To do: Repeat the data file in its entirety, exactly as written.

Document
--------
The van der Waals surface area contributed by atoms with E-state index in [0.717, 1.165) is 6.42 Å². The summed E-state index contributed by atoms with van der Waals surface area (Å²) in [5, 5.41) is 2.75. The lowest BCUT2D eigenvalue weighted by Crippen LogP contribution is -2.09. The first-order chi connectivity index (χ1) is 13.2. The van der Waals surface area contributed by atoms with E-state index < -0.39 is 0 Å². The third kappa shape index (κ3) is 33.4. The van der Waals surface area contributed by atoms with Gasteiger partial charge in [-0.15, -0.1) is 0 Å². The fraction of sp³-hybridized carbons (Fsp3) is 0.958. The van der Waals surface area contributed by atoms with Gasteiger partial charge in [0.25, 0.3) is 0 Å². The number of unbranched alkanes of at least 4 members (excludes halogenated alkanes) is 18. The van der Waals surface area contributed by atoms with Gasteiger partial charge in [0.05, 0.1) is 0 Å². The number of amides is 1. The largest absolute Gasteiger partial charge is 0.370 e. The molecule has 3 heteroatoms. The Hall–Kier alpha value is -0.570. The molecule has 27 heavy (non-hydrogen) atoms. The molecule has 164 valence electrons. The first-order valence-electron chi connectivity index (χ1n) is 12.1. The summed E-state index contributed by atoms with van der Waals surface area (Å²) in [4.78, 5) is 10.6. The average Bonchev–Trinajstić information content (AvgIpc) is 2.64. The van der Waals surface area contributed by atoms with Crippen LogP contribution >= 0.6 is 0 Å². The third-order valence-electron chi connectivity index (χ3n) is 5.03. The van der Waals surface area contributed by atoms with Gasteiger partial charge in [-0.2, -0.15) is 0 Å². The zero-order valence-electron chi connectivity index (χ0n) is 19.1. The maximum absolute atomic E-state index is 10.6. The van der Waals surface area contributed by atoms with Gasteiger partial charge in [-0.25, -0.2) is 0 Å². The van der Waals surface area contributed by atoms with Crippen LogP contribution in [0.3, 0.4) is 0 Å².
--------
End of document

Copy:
The van der Waals surface area contributed by atoms with E-state index in [0.717, 1.165) is 6.42 Å². The summed E-state index contributed by atoms with van der Waals surface area (Å²) in [5, 5.41) is 2.75. The lowest BCUT2D eigenvalue weighted by Crippen LogP contribution is -2.09. The first-order chi connectivity index (χ1) is 13.2. The van der Waals surface area contributed by atoms with E-state index < -0.39 is 0 Å². The third kappa shape index (κ3) is 33.4. The van der Waals surface area contributed by atoms with Gasteiger partial charge in [-0.15, -0.1) is 0 Å². The fraction of sp³-hybridized carbons (Fsp3) is 0.958. The van der Waals surface area contributed by atoms with Gasteiger partial charge in [0.25, 0.3) is 0 Å². The number of unbranched alkanes of at least 4 members (excludes halogenated alkanes) is 18. The van der Waals surface area contributed by atoms with Gasteiger partial charge in [0.05, 0.1) is 0 Å². The number of amides is 1. The largest absolute Gasteiger partial charge is 0.370 e. The molecule has 3 heteroatoms. The Hall–Kier alpha value is -0.570. The molecule has 27 heavy (non-hydrogen) atoms. The molecule has 164 valence electrons. The first-order valence-electron chi connectivity index (χ1n) is 12.1. The summed E-state index contributed by atoms with van der Waals surface area (Å²) in [4.78, 5) is 10.6. The average Bonchev–Trinajstić information content (AvgIpc) is 2.64. The van der Waals surface area contributed by atoms with Crippen LogP contribution >= 0.6 is 0 Å². The third-order valence-electron chi connectivity index (χ3n) is 5.03. The van der Waals surface area contributed by atoms with Gasteiger partial charge in [-0.2, -0.15) is 0 Å². The zero-order valence-electron chi connectivity index (χ0n) is 19.1. The maximum absolute atomic E-state index is 10.6. The van der Waals surface area contributed by atoms with Gasteiger partial charge in [-0.25, -0.2) is 0 Å². The van der Waals surface area contributed by atoms with Crippen LogP contribution in [0.3, 0.4) is 0 Å².